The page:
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Latter-day Saint apostle M. Russell Ballard praises ‘dear friend’ Harry Reid for a life of Christian service

Church leader says Nevada Democrat remained a man of faith throughout his career in politics.

(The Church of Jesus Christ of Latter-day Saints) M. Russell Ballard, acting president of the Quorum of the Twelve Apostles, speaks at the memorial service of Latter-day Saint and former U.S. Senate Majority Leader Harry Reid on Saturday, Jan. 8, 2022, at the Smith Center for the Performing Arts in Las Vegas.

Speaking at Harry Reid’s memorial service Saturday in Las Vegas, senior Latter-day Saint apostle M. Russell Ballard praised the former U.S. Senate majority leader and Nevada Democrat as one who exemplified the New Testament’s instruction to care for “the least of these.”

“Harry cared for…those who were less fortunate, hungry, sick or those who had any number of challenges,” said Ballard, acting president of the Quorum of the Twelve Apostles of The Church of Jesus Christ of Latter-day Saints.

As an example, he noted Reid’s reputation as “the best minister” in whatever congregation he was part of — he ministered, for instance, to Utah Republican Sen. Mike Lee’s family — even during his tenure “as one of the nation’s most powerful political leaders.”

Reid, who died Dec. 28 at age 82, “was also a great teacher of this principle,” Ballard said, citing a speech the boxer-turned-politician gave at church-owned Brigham Young University in 2007.

“There is nothing wrong with seeking a career that will bring you financial success,” he quoted Reid as saying. “But never forget the clarion call” of King Benjamin from the faith’s signature scripture, the Book of Mormon: “‘When you are in the service of your fellow beings you are only in the service of your God.’”

Throughout his remarks, Ballard repeatedly referred to Reid as a “dear friend,” with whom he would counsel and “share personal experiences of faith.”

“In more recent years,” he said, “we shared a similar plight. We each lost sight in one eye at about the same time; he in his right eye and me in my left. We used to remind each other that we could walk down the street, arm in arm. He could help me see things on the left and I could help him see things on the right!”

During his 34-year career in Washington, Reid became the highest-ranking elected Latter-day Saint ever to serve in the United States.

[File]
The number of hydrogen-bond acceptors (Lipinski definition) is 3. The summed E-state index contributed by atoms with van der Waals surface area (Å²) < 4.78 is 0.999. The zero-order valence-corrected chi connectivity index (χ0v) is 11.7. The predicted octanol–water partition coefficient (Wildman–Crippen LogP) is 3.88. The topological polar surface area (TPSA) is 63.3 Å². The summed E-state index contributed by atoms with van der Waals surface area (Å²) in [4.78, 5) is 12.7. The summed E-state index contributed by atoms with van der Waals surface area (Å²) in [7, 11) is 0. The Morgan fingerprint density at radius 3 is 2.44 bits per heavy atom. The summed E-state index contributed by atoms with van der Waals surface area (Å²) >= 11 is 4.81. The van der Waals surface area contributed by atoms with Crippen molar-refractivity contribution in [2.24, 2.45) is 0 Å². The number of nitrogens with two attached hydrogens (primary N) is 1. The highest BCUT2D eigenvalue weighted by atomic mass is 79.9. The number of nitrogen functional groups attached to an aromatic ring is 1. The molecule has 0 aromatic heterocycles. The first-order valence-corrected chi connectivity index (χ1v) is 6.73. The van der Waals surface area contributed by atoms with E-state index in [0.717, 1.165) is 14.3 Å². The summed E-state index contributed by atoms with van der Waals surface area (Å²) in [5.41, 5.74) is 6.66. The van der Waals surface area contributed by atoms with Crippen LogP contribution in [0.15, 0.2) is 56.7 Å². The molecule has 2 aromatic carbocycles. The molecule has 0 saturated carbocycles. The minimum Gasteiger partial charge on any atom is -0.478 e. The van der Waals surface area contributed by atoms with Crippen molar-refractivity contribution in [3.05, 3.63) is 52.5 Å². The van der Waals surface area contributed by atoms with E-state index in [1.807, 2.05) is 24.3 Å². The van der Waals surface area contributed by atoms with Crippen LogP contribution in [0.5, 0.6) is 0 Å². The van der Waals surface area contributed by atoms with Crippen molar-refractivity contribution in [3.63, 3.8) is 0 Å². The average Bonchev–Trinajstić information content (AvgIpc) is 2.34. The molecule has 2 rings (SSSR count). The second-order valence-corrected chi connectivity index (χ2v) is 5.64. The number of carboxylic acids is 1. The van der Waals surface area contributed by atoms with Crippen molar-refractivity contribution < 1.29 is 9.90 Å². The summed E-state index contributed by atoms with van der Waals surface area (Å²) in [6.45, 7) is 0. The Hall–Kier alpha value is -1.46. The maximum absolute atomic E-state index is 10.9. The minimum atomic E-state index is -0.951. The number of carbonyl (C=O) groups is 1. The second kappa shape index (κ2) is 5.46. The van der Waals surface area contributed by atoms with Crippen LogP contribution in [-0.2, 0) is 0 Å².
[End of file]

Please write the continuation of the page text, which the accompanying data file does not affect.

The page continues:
He and his wife, Landra, converted to the Utah-based Church of Jesus Christ of Latter-day Saints when they were 19 years old, shortly after they married.

Former President Barack Obama also spoke, crediting Reid with paving the way in the Senate for the American Recovery and Reinvestment Act of 2009, the Patient Protection and Affordable Care Act of 2010 — commonly dubbed “Obamacare,” and “reining in some of the worst abuses of the financial industry.”

In his remarks, Senate Majority Leader Chuck Schumer, D-N.Y., described meeting Reid, “a soft-spoken Mormon from Searchlight [Nevada],” for the first time in 1999.

“And here I was, a brash, Jewish kid out of Brooklyn,” he said. “We were a match made in heaven.”

Echoing Ballard’s comments, Schumer described Reid as someone who “always stuck up for the underdog and the little guy. I believe Harry drew a lot of that compassion from his faith.”

Then, explaining Reid always kept a copy of the Book of Mormon in his office, Schumer quoted 2 Nephi 9:13. “O how great the plan of our God! For on the other hand, the paradise of God must deliver up the spirits of the righteous, and the grave deliver up the body of the righteous; and the spirit and the body is restored to itself again, and all men become incorruptible, and immortal, and they are living souls.”

Other speakers included President Joe Biden, House Speaker Nancy Pelosi, D-Calif., and several family members.

Carole King and Brandon Flowers, the frontman for the Las Vegas band The Killers and a fellow Latter-day Saint, both performed.

Reid’s body will lie in state in the U.S. Capitol on Wednesday before being laid to rest in his hometown of Searchlight.

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